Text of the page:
JENDELA: Phase 2 in Johor Will Focus on Bridging the Digital Divide

Addressing the progress of enabling telecommunication for all in Johor state

Johor Education, Information, Heritage and Culture Committee chairman Mazlan Bujang

In terms of internet access and government action to upgrade the communication system in Johor, the state government, through the Malaysian Communications and Multimedia Commission (MCMC), has plans to upgrade the telecommunication system, particularly in the rural areas, through the National Digital Network Action Plan (JENDELA) developed jointly by industry players and the government.

“The government truly understands the problems of telecommunications coverage faced by the people today and there is no doubt that there are many more areas that still do not have perfect telecommunications coverage,” Johor Education, Information, Heritage and Culture Committee chairman Mazlan Bujang, said in his answer during the State Assembly (DUN).

He said that the majority of the areas that do not have access to fibre-optic fixed lines are in rural and remote areas where the population is less densely populated, the majority of the population are senior citizens, settlements or villages in farms, as well as settlements that do not have access to proper communication and power line.

Telecommunication service providers refuse to invest in such locations because development and operational costs are too expensive with no promising returns. Although the National Digital Network (JENDELA) action plan has been developed to address this problem, there are constraints that need to be resolved and addressed in achieving this goal.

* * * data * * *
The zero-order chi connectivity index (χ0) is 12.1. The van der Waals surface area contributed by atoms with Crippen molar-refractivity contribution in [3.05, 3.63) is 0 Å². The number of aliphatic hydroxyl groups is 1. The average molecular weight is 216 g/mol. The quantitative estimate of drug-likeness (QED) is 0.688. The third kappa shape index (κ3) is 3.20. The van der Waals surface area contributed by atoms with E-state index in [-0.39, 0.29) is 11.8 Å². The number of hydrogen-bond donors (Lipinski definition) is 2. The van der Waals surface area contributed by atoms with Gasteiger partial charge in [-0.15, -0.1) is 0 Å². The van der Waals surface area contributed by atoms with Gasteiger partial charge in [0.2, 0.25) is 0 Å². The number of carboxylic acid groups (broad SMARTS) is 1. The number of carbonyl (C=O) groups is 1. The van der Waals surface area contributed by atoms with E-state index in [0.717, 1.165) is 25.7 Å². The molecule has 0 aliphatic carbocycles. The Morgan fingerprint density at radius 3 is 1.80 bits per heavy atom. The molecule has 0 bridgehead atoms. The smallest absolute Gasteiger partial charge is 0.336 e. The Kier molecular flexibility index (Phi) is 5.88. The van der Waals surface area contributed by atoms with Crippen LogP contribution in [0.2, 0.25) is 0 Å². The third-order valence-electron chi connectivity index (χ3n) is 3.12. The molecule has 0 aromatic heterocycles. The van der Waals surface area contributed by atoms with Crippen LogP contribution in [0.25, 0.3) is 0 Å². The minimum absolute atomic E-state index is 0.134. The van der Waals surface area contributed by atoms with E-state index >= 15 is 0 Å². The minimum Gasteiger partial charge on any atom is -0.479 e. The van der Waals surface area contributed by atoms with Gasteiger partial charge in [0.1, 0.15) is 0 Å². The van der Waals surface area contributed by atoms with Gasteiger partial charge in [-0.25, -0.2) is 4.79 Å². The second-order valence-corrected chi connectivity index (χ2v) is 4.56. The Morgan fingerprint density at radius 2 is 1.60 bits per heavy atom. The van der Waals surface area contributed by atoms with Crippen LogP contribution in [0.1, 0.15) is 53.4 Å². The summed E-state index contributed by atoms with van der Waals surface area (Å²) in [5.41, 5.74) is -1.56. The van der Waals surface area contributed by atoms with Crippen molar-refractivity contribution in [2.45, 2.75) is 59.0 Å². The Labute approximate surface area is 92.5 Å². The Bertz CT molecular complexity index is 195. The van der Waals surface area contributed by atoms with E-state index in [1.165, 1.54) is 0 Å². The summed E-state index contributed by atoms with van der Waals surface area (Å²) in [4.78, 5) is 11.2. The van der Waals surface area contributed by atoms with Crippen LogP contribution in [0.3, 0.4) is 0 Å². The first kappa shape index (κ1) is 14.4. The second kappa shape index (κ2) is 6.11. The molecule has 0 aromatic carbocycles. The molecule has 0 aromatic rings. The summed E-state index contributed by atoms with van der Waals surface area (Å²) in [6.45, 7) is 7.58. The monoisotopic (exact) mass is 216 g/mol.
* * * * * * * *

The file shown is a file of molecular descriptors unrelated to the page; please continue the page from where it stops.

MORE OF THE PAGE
Planned to be implemented in stages at least over a period of 5 years starting from 2020, JENDELA, which is being deployed in stages with phase 1 starting in 2020 and ending in 2022, aims to build 233 new telecommunication towers in the state of Johor, the majority of which are in rural areas and 101 of which have already been completed until June 2021.

3,409 existing transmitters will be updated to 4G services, with 2,877 of them completed by June 2021.

Meanwhile, JENDELA phase 1 aims at 413,493 additional premises; the majority of which are also in rural areas, to have access to fibre optic high-speed broadband, with 146,766 premises already having fibre optic equipment in place until June 2021.

Phase 1 will also shut down the 3G network in stages, with 3G projected to be completely abolished by the end of 2021. These initiatives are aimed at improving the quality of 4G networks while also indirectly laying the groundwork for the deployment of 5G networks, which will begin in the fourth quarter of 2021.

JENDELA’s second phase will focus on closing the digital divide that was not bridged in phase one, including the implementation of “fixed wireless access” (FWA) technology and other relevant technologies.